Colonial Ends/Ends of Life (pt2)


Branching off from last time here the idea is to discuss the human animal relation and how it relates to the question of race. As Zakiyyah Iman Jackson discusses in the introduction to her book Becoming Human many materialist and post-humanities defenses of the human relies upon raising animals up to the level of generic humanness without questioning whether this generic or universal human is simply a repetition of the western european male of neo-liberalist discourse. But it isn’t about repeating this critique but wondering about what grounds could serve as even the beginnings of a replacement.

As Jackson points out the placing of humans and animals on an ontological continuity does nothing to stop the hierarchy of the purported capacities of the races on the earth. Furthermore the common mode of anti-anthrocentrism in contemporary theory has limited stakes other than as a form of self-sacrifice in the name of future species…to ‘let nature heal itself, and let something else evolve.’

Thomas Moynihan in X-Risk opposes this anti-humanist attitude to the recognition of humanity have a vocation, a collective project of constructing a future for future life. The possibility of this project seems to suggest that some universal or shared notion of a species-preserving task can be taken up by humans but the degree to which there can be a we or an us and what the terms are to define that (as historical, biological, normative, functional, ontological, etc) remains itself a gigantic task.

This problem seems to be something like a unifying (or maybe really disunifying) feature of contemporary theory and philosophy – is humanity a project and can it be only negatively defined (a la Chakrabarty) or can there be some positive content to the human as a constructor of futurity (without merely reproducing a settler notion of futurity as Tuck and Yang warn in “Decolonial is Not a Metaphor”).

Jackson is very critical of any Hegelian or pseudo-Hegelian view of the human as a project of struggle bay way of self-recognition, of one of self and other. For Jackson the violence of slavery and subjecation is not about dehumanization but about engineering the plasticity of the human. Animality is an immanent designation within the human and black bodies have too often resided at the edge of that animality. For Jackson blackness represents the plasticity of the human on its animal side in a way that allows for constant reengineering of the human in exclusionary means in the name of inclusion.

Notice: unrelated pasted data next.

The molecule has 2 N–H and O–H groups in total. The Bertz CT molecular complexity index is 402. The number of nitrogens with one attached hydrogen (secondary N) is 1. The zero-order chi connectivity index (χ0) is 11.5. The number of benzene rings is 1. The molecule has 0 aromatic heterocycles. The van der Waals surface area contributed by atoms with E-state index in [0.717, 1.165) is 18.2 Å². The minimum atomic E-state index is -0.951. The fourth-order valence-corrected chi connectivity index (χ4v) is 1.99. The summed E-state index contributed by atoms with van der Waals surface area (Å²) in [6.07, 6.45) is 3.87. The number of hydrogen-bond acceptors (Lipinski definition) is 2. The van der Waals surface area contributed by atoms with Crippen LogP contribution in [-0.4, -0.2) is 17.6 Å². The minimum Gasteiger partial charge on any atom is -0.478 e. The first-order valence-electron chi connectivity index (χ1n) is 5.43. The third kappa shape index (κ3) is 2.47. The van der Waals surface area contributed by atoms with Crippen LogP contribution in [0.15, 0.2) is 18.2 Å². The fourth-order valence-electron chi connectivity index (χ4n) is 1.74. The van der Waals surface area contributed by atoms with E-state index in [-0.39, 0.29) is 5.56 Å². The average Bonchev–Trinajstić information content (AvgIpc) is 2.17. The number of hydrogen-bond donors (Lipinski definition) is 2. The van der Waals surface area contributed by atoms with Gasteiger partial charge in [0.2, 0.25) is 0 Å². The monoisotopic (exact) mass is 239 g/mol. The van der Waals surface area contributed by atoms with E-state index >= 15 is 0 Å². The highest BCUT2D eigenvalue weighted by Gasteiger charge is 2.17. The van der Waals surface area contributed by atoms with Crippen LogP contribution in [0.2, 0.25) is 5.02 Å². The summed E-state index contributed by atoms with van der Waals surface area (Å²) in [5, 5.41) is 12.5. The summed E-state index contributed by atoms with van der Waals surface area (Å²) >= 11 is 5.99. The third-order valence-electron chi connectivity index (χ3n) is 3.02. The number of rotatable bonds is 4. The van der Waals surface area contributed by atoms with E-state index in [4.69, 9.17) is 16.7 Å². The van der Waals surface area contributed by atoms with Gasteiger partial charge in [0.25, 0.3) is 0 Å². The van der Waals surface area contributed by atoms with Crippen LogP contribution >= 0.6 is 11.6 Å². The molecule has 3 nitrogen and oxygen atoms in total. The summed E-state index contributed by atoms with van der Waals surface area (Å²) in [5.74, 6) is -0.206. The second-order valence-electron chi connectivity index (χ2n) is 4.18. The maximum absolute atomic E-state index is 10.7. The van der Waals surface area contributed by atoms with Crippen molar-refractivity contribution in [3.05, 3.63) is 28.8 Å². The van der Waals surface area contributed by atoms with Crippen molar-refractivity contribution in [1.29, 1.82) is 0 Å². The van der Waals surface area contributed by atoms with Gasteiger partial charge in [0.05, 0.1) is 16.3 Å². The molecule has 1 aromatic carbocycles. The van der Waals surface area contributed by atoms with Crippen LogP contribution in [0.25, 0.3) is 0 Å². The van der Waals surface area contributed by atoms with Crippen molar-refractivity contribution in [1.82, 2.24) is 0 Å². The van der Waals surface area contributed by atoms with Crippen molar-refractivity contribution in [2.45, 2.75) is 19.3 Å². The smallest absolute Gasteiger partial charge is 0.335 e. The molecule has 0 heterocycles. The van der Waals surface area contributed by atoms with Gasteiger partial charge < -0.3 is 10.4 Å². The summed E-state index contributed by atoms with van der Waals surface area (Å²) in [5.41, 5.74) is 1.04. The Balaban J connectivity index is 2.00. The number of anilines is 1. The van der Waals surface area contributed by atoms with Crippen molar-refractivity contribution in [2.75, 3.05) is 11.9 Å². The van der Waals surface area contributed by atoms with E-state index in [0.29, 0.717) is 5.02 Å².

The backdooring of teleology as an engineering of the human lines up well with Jessica Riskin’s long argument in The Restless Clock that teleology as inherent to living things is replaced with a notion of mechanics by which the goals and capacities of life are defined to leave open the possibility of manipulation and redirection. Genetic determinism is never deterministic (in a physical sense) since it of course leaves open the technological possibility of changing it. This lends itself to a kind of human technological exceptionalism or back to the notion that the human is the construction of a historical being that is either on top of or despite our biological foundations.

But this of course brings us back to the problem that Jackson poses since a continuity between human and animal is still decided in human terms that not only construct the animal in a particular way but also place some humans and certain capacities as more animal like than others. This was already occurring in Darwin’s The Descent of Man and supported by the first eugenicists like Galton. As I’ve discussed before these differences, or the attempt to ground them, can be traced to various competing theological traditions (sin in the pre-adamites, other forms of polygeneism) or to the notion of preexisting germs or dispositions (as rigorously defended by Kant). It is a consistent attribute of the most virulent forms of racism that some discourse of capacity or character is taken over and above any biological ground. Physical and pseudo-biological features are treated as ‘evidence’ of inborn characteristics but when they cannot be formalized they are abandoned and one falls back upon the oldest arguments (moral character, mental capacity, technological development).

This haunts any attempt to describe the human as a historical project even if one recognizes the constructions of racial bias as merely constructions. And this is perhaps why Jackson is somewhat skeptical of Wynter’s call for a new genre of the human. But of course there is a difference between saying this is impossible and risky but the stance from where to begin or where to go or who can go seems like an assumption that is unanswerable. And this opposes a generic critical stance of critical theory to a generic stance in philosophy which both make claims to sufficient historical conditions relative to what is deemed to be methodological and ethical-political.

One lingering question is even if we decide to abandon the Hegelian notion of the historical human subject it still seems that a human subject defined by its historical and collective social being can be articulated in a properly global way. I still think that a detailed history of biology is central to making this possible – that a properly contingent history of the human and the genus homo is necessary for any collective subjectivity. But still this begs the question of whether any account of biological contingency can be connected to a story about ourselves that is generically human.


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